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Memphis Rock and Blues
When Sam Phillips recorded Rocket 88 at the Sun Studios in 1951, he opened the door to a music culture that would thrive for generations. Performed by Ike Turner's band and written by Turner while in digs at the Riverside Hotel, Clarksdale, Mississippi, the single reached. the top spot on the Billboard R & B chart and is credited as being the first rock and roll record.
Many rock and rockabilly artists recorded at Sun Studios in Memphis, including Jerry Lee Lewis, Roy Orbison, Carl Perkins and of course, Elvis Presley.
Rockabilly soon merged into areas of rock and roll, which in turn, evolved into modern rock, with its many variations.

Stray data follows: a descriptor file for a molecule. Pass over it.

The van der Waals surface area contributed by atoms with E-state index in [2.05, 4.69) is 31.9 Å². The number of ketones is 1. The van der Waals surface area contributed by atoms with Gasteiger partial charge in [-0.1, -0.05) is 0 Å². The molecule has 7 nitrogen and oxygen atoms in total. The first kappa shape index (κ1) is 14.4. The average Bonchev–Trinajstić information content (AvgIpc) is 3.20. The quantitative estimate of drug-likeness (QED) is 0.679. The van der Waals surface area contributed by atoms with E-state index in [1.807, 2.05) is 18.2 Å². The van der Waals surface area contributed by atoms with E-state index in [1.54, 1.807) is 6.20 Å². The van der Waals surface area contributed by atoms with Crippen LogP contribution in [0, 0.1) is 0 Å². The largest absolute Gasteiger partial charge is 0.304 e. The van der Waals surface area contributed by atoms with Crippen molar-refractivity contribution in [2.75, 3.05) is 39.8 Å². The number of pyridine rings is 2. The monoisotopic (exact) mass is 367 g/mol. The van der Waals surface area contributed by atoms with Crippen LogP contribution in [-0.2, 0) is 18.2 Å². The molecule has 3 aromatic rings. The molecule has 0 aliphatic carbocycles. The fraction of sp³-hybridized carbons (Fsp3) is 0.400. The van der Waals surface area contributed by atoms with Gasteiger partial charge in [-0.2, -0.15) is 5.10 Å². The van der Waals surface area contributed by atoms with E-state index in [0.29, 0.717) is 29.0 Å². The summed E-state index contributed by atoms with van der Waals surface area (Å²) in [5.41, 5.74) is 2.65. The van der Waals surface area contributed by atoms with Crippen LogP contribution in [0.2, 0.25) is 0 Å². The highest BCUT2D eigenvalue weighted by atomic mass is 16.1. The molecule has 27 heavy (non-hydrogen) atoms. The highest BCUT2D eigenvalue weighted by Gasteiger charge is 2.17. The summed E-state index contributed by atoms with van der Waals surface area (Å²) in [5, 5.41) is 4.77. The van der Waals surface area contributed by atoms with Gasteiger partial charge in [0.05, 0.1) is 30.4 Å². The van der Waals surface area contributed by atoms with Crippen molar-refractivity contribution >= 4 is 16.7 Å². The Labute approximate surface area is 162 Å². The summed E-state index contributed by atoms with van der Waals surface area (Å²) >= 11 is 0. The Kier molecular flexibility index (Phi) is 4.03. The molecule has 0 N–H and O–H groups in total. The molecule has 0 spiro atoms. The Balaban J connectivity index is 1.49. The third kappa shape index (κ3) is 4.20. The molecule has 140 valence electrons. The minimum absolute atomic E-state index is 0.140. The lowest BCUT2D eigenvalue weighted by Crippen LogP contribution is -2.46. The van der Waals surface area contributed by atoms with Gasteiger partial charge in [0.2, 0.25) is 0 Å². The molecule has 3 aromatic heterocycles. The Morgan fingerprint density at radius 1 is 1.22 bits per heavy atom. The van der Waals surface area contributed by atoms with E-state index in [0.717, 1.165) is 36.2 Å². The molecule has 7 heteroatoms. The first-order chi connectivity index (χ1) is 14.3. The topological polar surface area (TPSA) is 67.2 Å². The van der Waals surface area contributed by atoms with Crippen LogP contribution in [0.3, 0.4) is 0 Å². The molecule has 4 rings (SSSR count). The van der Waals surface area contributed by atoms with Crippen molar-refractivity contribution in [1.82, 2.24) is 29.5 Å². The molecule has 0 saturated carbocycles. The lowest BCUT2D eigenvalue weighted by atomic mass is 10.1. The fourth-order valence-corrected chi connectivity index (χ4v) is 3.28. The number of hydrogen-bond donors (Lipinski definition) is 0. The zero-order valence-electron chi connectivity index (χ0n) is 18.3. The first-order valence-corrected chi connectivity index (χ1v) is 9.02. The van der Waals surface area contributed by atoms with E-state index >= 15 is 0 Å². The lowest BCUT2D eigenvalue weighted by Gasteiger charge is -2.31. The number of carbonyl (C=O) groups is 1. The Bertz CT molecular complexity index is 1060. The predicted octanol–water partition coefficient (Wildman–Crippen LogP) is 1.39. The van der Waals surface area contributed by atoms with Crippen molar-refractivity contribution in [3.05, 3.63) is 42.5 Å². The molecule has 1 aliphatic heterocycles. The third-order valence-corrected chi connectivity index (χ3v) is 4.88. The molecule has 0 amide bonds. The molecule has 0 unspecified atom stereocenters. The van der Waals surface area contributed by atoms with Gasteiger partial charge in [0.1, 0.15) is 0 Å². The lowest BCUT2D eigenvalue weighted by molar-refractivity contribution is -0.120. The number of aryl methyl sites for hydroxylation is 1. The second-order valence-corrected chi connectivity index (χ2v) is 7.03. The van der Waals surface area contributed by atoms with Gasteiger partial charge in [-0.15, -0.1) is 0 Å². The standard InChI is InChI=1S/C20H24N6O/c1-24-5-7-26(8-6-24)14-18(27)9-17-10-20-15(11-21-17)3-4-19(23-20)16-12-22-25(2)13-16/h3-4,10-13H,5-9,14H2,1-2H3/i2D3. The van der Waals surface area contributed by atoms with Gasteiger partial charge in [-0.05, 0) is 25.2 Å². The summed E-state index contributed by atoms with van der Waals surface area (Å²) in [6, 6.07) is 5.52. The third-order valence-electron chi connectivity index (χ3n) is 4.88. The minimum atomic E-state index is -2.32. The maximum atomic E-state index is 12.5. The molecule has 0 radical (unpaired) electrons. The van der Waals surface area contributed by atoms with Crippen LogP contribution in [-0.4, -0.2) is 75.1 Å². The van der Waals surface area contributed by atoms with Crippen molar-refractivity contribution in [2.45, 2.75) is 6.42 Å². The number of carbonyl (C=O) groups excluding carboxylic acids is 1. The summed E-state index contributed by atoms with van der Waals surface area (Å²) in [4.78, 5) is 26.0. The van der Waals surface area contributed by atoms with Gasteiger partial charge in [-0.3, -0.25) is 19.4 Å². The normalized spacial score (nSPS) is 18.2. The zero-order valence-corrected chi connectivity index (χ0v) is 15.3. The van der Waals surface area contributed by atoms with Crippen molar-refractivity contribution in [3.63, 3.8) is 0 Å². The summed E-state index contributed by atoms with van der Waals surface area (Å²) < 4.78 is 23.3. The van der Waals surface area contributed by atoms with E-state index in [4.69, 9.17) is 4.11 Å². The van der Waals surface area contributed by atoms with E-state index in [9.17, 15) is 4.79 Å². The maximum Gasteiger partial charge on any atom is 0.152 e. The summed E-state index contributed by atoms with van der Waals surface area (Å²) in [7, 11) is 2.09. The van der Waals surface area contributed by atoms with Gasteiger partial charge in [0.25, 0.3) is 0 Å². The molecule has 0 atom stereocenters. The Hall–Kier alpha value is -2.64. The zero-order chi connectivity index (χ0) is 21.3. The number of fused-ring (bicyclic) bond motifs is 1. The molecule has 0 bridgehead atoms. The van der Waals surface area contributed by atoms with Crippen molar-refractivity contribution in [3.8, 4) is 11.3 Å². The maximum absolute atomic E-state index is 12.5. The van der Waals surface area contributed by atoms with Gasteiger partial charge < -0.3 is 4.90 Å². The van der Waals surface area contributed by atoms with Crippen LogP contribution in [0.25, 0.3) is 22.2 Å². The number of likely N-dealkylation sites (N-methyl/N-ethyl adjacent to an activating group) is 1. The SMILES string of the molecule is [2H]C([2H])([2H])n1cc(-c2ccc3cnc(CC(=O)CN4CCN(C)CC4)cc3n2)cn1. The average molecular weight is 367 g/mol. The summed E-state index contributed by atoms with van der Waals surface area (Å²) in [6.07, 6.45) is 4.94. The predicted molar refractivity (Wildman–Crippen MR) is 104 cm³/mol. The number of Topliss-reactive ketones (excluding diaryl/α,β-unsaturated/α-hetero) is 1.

The King of the Blues, BB King placed Memphis firmly on the blues map, and for over a century, the blues has been a part of Tennessee. The queen of blues, Bessie Smith, was born in Chattanooga and died near Clarksdale, Mississippi, not far from the crossroads where Robert Johnson suposedly sold his soul to the devil.
Highway 61 became the Blues Highway, along the stretch from New Orleans to St Louis with Robert Johnson, Muddy Waters, John Lee Hooker, Robert Nighthawk and many other famous bluesmen migrating north, stopping off at Memphis, where many decided to stay.
Memphis blues evolved in the first part of the 20th century as a poor man's music, with street artists creating imaginative sounds from household items and low cost instruments.
Visit Beale Street today and your ears will be bombarded with a multitude of blues-fusions, incorporating rock, soul, folk, jazz, country and plain and simple, twelve bar blues.